This is quintessential England. A generous decanter of sloe gin to welcome you. Inviting deckchairs around the immaculate croquet lawn. Umbrellas and a hot-water bottle, placed in the rooms, accepting the vagaries of the English climate. Sunlight illuminating the Regency striped wallpaper of the Drawing Room. A peel of bells calling worshippers to Evensong in the Abbey, choristers’ heavenly hymns drifting on the breeze.
A reassuringly solid Georgian facade is a reminder that this large house – now the refined Eastbury Hotel – was once a gentleman’s home, when it was built, back in 1784. Decades before Thomas Hardy had even thought of Jude and Tess, not together – walking through the golden sandstone buildings of Sherborne. Now there’s a thought – could Jude and Tess ever have become an “item”?
Best of all, The Eastbury is within a short stroll of the heart of Sherborne, Dorset’s forgotten gem. Sitting pretty, south of England’s holiday highway, the A303, and just a short drive north of the Jurassic coast, this quiet market town has an old-world charm.
Sherborne, with its posh boarding schools, is set within an emerald landscape whose villages often have a Charlton, Magna, Nether or Wallop in their names. Yet, Sherborne as a relaxing country retreat is merely two-and-half hours from London’s Waterloo Station. The Eastbury Hotel will send their polished 1964 leather-and-chrome Beardmore taxi to the station to pick you up.
Currently, there are 21 rooms and suites all connecting to the rural setting – Anemone, Bluebell, Cowslip, Delphinium, Elder, Freesia, Geranium, Iris and – you probably get the theme by now. Perhaps Yew, a ground floor suite, takes pride of place with its gentle pastoral palette of lovat greens and creams. The four-poster bed originating from Littlecote Manor, with its heavy drapes to keep out those cutting 18th-century droughts, must have been disappointed not to get a part in “The Favourite.” Within Yew’s private walled garden, imagine a birdsong soundtrack too, there is a patio table and chairs, allowing you to savour the sloe gin al fresco.
There’s a hint of Belgravia to wisteria-draped Sherborne as there are a plethora of independent shops including antique dealers, artisan bakeries, cafes for civilised afternoon tea, a shop for buying your lingerie and cruise wear. In addition, there’s a lively bookshop providing author reading and signing sessions, a treasure trove of a second-hand bookshop, plus plenty of high-end ladies’ boutiques. For the gentlemen, there is Orvis to satisfy your fishing tackle and country clothing requirements. At “Just Bears” you can either buy a Teddy Bear off the shelf or take a day course to create your own bear. When you are finally shopped out you will need a reviving visit to the top-notch vintners.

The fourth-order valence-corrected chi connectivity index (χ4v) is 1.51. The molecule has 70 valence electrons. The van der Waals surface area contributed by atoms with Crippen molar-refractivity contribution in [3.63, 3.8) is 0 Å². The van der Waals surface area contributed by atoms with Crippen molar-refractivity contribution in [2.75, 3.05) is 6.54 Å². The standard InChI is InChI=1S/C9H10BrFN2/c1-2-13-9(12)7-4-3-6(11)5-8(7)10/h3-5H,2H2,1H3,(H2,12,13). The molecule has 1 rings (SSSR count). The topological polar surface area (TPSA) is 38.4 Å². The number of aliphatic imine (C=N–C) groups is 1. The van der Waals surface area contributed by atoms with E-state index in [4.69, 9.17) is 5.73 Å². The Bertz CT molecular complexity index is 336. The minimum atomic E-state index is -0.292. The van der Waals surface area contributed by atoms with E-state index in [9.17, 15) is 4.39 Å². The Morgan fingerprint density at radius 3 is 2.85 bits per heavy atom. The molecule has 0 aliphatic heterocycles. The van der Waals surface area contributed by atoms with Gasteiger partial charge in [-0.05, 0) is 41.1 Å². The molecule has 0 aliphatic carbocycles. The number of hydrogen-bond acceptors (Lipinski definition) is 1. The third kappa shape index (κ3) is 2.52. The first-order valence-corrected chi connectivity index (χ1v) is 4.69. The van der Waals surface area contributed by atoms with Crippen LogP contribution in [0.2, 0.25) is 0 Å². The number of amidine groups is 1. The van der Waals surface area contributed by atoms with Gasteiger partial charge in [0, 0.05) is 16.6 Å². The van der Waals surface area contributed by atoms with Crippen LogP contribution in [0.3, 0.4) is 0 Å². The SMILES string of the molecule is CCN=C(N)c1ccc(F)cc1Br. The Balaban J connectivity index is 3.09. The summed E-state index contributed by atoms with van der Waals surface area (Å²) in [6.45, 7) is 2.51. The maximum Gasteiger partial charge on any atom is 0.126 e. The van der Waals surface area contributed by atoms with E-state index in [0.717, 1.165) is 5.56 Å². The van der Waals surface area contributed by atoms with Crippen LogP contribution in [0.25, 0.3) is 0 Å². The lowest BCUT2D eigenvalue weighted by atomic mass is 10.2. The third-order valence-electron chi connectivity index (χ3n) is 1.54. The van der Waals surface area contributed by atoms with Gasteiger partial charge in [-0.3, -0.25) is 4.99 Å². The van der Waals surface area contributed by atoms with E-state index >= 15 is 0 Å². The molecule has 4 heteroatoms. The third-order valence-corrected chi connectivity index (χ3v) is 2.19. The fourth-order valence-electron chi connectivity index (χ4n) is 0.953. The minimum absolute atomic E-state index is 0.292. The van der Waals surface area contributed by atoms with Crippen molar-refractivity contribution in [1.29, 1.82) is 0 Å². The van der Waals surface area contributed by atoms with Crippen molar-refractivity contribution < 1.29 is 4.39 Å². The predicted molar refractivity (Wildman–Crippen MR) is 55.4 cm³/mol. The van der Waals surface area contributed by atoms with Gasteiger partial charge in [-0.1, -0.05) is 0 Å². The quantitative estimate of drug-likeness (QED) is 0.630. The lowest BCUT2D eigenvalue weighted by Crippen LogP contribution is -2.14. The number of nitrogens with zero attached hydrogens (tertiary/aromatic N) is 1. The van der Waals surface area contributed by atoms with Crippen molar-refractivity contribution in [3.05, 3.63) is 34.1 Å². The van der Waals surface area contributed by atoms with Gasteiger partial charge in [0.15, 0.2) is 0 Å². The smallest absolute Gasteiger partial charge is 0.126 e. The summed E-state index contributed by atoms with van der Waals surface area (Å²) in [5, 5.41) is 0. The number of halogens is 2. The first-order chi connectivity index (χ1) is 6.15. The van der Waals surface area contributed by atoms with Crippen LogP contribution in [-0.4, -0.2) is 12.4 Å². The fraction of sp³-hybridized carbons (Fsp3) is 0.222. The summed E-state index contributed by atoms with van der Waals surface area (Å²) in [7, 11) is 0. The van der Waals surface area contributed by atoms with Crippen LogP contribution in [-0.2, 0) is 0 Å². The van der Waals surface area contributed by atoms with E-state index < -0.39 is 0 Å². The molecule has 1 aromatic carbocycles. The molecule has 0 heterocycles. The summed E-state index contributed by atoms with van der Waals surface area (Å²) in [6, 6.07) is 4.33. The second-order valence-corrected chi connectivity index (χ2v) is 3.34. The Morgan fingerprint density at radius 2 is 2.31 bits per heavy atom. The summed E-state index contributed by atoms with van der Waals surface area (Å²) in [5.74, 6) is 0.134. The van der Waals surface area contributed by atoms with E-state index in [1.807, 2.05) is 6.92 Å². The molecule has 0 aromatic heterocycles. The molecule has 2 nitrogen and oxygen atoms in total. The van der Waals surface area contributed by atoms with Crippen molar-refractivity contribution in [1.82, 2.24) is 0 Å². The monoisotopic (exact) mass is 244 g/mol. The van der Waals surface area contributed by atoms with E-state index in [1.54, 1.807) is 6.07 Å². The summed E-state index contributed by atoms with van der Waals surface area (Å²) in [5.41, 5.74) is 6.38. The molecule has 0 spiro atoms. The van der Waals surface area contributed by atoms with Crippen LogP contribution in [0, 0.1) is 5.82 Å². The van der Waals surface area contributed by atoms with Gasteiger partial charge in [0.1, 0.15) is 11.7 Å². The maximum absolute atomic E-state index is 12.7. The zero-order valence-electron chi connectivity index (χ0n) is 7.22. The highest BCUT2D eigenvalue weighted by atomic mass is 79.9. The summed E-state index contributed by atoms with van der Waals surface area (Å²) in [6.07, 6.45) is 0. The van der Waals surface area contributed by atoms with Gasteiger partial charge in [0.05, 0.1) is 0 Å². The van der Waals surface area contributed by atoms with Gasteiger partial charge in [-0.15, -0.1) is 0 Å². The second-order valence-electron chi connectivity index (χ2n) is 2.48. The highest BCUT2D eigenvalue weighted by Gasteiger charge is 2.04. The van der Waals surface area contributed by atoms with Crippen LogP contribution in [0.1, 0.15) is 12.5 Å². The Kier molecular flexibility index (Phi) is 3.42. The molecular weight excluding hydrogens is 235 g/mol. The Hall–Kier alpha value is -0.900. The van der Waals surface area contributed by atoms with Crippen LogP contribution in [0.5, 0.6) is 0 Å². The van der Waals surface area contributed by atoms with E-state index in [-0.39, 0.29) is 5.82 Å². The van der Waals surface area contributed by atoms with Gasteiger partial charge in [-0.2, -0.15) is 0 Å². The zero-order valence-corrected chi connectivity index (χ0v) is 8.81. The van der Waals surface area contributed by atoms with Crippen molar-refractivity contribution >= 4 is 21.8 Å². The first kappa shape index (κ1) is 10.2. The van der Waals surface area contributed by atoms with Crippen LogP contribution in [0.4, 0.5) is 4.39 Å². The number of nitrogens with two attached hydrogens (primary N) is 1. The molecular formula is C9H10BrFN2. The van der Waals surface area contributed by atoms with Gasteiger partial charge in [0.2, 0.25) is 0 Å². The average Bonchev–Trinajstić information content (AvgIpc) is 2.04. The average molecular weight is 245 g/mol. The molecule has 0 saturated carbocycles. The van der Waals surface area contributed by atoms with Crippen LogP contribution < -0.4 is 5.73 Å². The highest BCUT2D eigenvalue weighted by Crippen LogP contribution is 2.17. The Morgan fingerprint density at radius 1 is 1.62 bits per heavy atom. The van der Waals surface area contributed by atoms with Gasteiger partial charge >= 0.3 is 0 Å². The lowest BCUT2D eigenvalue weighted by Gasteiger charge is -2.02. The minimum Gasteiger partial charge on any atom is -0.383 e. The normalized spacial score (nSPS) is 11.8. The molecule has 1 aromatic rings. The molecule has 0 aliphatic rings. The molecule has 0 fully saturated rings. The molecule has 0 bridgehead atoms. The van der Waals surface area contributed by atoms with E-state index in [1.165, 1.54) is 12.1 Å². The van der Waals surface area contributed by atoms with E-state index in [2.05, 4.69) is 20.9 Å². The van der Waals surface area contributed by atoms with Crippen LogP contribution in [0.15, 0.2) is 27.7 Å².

There’s an arty side to Sherborne too. Every year arias and sonatas soar through towering pointed Gothic arches to a vaulted ceiling during the Abbey festival. Throughout the rest of the year, there are regular performances from the choristers and organ recitals. There is an annual Literary Festival too.
Eastbury became a hotel in the 1920s and recently it has been given a makeover by new owner Peter de Savary. He has hung some of the original artwork from his Golden Age of the Illustrator collection alongside the glamorous 1920s and 1930s magazine covers the artwork produced.
A pianist playing on a white piano matches well with the hints of nostalgia in Matt Street’s menu. Walking around the Executive Chef’s garden in the Eastbury’s walled grounds you sense that he prioritises local produce. Yet, Street scours the world for ideas too. A sharp verjus sauce accompanying the carpaccio of octopus salad is a Syrian concept, whilst oriental wasabi brings bite to the Devon Crab. Eastbury’s original gentlemen owners would have approved of the chicken breast, rump of lamb and venison loin on the menu. There’s plenty of creativity too. The venison is served with a sage and almond pesto, whilst caramelised onions, Greek yoghurt and courgette work brilliantly with lamb. These flavours may soon persuade the AA’s food inspectors that Seasons should be promoted from two rosettes to three.
By late summer, the Eastbury’s next phase of development will be complete. Five new rooms, The Victorian Potting Shed Rooms, with environmentally friendly moss and Sedum green roofs, as well as state-of-the-art wet rooms will be ready. Also nearing completion is a woodland spa, based on the design of a Hobbit House. Containing two treatment rooms, a mini-gym, a hydrotherapy pool, a steam room and an outdoor hot tub – the Eastbury Hotel will become even more tempting as a country retreat.
Tell Me More About The Eastbury Hotel
The Eastbury Hotel Long Street, Sherborne, DT9 3BY T: 01935 813131
B & B begins from £195 per night.